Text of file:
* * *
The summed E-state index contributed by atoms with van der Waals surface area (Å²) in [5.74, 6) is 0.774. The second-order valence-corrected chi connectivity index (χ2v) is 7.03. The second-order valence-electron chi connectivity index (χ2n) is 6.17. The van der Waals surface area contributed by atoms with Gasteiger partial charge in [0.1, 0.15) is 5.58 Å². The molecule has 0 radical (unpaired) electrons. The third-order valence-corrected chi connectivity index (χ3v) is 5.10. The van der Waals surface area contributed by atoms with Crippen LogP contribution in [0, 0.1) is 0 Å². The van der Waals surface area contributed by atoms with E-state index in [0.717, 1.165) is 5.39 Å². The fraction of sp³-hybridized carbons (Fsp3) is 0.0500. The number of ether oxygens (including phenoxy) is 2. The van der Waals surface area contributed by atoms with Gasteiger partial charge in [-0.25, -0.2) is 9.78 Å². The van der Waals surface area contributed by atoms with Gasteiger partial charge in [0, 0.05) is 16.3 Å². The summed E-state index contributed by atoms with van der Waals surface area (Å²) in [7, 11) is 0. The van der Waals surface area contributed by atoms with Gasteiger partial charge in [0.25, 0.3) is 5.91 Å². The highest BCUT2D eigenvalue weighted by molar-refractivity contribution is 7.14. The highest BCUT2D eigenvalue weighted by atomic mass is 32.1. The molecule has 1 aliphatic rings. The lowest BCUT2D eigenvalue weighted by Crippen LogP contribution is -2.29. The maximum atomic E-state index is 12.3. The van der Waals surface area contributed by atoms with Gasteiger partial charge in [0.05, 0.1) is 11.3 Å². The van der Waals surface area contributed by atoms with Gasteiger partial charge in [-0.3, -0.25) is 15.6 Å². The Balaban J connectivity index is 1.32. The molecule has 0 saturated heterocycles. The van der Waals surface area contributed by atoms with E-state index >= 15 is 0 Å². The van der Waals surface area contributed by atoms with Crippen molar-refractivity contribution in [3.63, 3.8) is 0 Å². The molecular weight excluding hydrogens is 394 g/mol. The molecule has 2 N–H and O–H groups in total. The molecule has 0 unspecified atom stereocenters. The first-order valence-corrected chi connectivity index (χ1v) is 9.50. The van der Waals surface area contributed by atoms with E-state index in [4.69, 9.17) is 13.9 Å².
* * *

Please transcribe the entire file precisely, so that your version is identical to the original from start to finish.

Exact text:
The summed E-state index contributed by atoms with van der Waals surface area (Å²) in [5.74, 6) is 0.774. The second-order valence-corrected chi connectivity index (χ2v) is 7.03. The second-order valence-electron chi connectivity index (χ2n) is 6.17. The van der Waals surface area contributed by atoms with Gasteiger partial charge in [0.1, 0.15) is 5.58 Å². The molecule has 0 radical (unpaired) electrons. The third-order valence-corrected chi connectivity index (χ3v) is 5.10. The van der Waals surface area contributed by atoms with Crippen LogP contribution in [0, 0.1) is 0 Å². The van der Waals surface area contributed by atoms with E-state index in [0.717, 1.165) is 5.39 Å². The fraction of sp³-hybridized carbons (Fsp3) is 0.0500. The number of ether oxygens (including phenoxy) is 2. The van der Waals surface area contributed by atoms with Gasteiger partial charge in [-0.25, -0.2) is 9.78 Å². The van der Waals surface area contributed by atoms with Gasteiger partial charge in [0, 0.05) is 16.3 Å². The summed E-state index contributed by atoms with van der Waals surface area (Å²) in [7, 11) is 0. The van der Waals surface area contributed by atoms with Gasteiger partial charge in [0.25, 0.3) is 5.91 Å². The highest BCUT2D eigenvalue weighted by molar-refractivity contribution is 7.14. The highest BCUT2D eigenvalue weighted by atomic mass is 32.1. The molecule has 1 aliphatic rings. The lowest BCUT2D eigenvalue weighted by Crippen LogP contribution is -2.29. The maximum atomic E-state index is 12.3. The van der Waals surface area contributed by atoms with Gasteiger partial charge in [0.05, 0.1) is 11.3 Å². The van der Waals surface area contributed by atoms with Gasteiger partial charge in [-0.3, -0.25) is 15.6 Å². The Balaban J connectivity index is 1.32. The molecule has 0 saturated heterocycles. The van der Waals surface area contributed by atoms with E-state index >= 15 is 0 Å². The van der Waals surface area contributed by atoms with Crippen molar-refractivity contribution in [3.63, 3.8) is 0 Å². The molecular weight excluding hydrogens is 394 g/mol. The molecule has 2 N–H and O–H groups in total. The molecule has 0 unspecified atom stereocenters. The first-order valence-corrected chi connectivity index (χ1v) is 9.50. The van der Waals surface area contributed by atoms with E-state index in [4.69, 9.17) is 13.9 Å².